Belén Maya and Manuel Liñán in Los Invitados (photo by Javier Fergo, courtesy Jerez Festival)

With its precise, tap-style footwork and intricate hand and arm movements, flamenco dance embodies both the grounding heaviness of life’s challenges and the uplifting nature of the human spirit. It’s also based on an extremely complex rhythmic structure. But that complexity shouldn’t scare off dancers new to the style, especially those looking to improve their sense of timing.

Because flamenco dancers are in constant dialogue with their music—particularly when performing with live musicians—they have a highly developed sense of rhythm. For example, while the musicians perform one beat, a flamenco dancer might tap out a counter rhythm with her feet, creating appealing syncopation.

How can you channel that flamenco vitality, and use it to develop your own coordination and timing? Dance Spirit talked to star flamenco dancers at southern Spain’s famous Jerez Festival to find out.

Play with the Beat

Trying to pinpoint the rhythm of a complicated piece of music can be difficult. Dancer Domingo Ortega recommends making a game out of identifying everyday rhythms, so that your ears get used to picking up different beats. “It may seem silly, but I love playing with the beat of almost anything I hear,” says Ortega, who has taught and choreographed flamenco around the world. “When I’m driving, for example, I’ll create a counter rhythm to the clicking of the turn signal.” Don’t be afraid to drum out a beat with your fingers on a tabletop, or to clap along to a song while standing in line at the grocery store. If you involve rhythm in your daily life, that sense of timing will come more naturally to you in the dance studio.

Study with a Metronome

If you’re rhythmically challenged, a metronome can help you get on the beat—and stay there. Even flamenco pros swear by the simple device. Belén Maya—daughter of dance legend Mario Maya and one of the most renowned female flamenco dancers of the last 10 years—relies on a metronome to help her maintain coordination in the studio. “The metronome gets me to keep a steady speed when I’m doing rhythmic foot exercises,” she says. Over time, its consistent beat will work its way into your head—and your body.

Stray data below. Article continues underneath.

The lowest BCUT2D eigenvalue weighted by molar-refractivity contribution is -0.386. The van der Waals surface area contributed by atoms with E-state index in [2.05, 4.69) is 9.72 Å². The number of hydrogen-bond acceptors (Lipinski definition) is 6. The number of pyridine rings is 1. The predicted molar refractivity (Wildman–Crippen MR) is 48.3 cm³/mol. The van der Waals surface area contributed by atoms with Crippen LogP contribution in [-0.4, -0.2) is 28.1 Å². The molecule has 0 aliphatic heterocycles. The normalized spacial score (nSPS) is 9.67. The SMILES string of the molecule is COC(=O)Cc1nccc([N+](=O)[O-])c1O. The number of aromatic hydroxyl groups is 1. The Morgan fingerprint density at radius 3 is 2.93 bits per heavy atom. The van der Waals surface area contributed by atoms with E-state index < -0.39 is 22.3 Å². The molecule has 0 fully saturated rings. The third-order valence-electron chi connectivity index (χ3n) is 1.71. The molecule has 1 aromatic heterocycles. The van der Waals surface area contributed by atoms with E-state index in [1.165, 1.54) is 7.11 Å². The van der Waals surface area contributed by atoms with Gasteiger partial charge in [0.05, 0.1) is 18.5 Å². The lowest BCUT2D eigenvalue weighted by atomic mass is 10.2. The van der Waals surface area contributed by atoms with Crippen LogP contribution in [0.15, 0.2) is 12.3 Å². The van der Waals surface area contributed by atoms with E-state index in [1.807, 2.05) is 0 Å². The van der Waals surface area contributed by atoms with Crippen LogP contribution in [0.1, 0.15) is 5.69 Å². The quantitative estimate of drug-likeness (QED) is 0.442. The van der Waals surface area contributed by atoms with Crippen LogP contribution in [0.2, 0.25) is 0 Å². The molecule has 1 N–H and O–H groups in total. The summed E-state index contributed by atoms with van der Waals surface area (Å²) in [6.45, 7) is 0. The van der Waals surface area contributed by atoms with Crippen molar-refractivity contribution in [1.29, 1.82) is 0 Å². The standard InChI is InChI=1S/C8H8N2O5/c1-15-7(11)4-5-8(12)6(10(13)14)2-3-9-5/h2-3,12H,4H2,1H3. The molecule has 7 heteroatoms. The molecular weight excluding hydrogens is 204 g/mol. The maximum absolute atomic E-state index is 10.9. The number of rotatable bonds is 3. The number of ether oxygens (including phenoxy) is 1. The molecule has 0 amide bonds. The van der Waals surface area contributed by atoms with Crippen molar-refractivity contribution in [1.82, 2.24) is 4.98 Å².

Olga Pericet in Pisadas (photo by Javier Fergo, courtesy Jerez Festival)

Forget Counting

Acclaimed flamenco dancer Joaquín Grilo says great performers “make the body, the interpretation and the rhythm independent of one another,” being sure not to place too much emphasis on any one piece of the puzzle. If you devote all your mental energy to counting out the rhythm, the other facets of your performance will suffer.

“You can count when you’re learning a piece, or if there are steps you have yet to fully grasp,” Ortega says. “But it’s impossible to count and perform. If you count, you’re no longer responding to the music—you’re focused on nothing but the rhythm.” When preparing for a performance, give yourself plenty of time to practice intricately syncopated choreography. After enough repetition, the rhythm will become something you feel instinctively, rather than something you have to count to understand.

Learn from the Greats

One of the best ways to learn timing and rhythm is to take class from dancers who are already masters. Expert flamenco dancers can help you understand rhythm from the inside out. Even as an established artist, Maya still takes classes with a variety of teachers. “It keeps my mind agile, and it prevents me from becoming repetitive in my rhythms,” she says.

Don’t live in a flamenco hotspot? No worries: There are all kinds of video resources available online—films of flamenco rhythm masters that you can study on your own time. Follow the example of up-and-coming flamenco dancer Alberto Sellés, who has found old videos of dance masters to be invaluable resources: “These dancers are the pillars of our artform, and by watching their videos, I can learn from them, too.”

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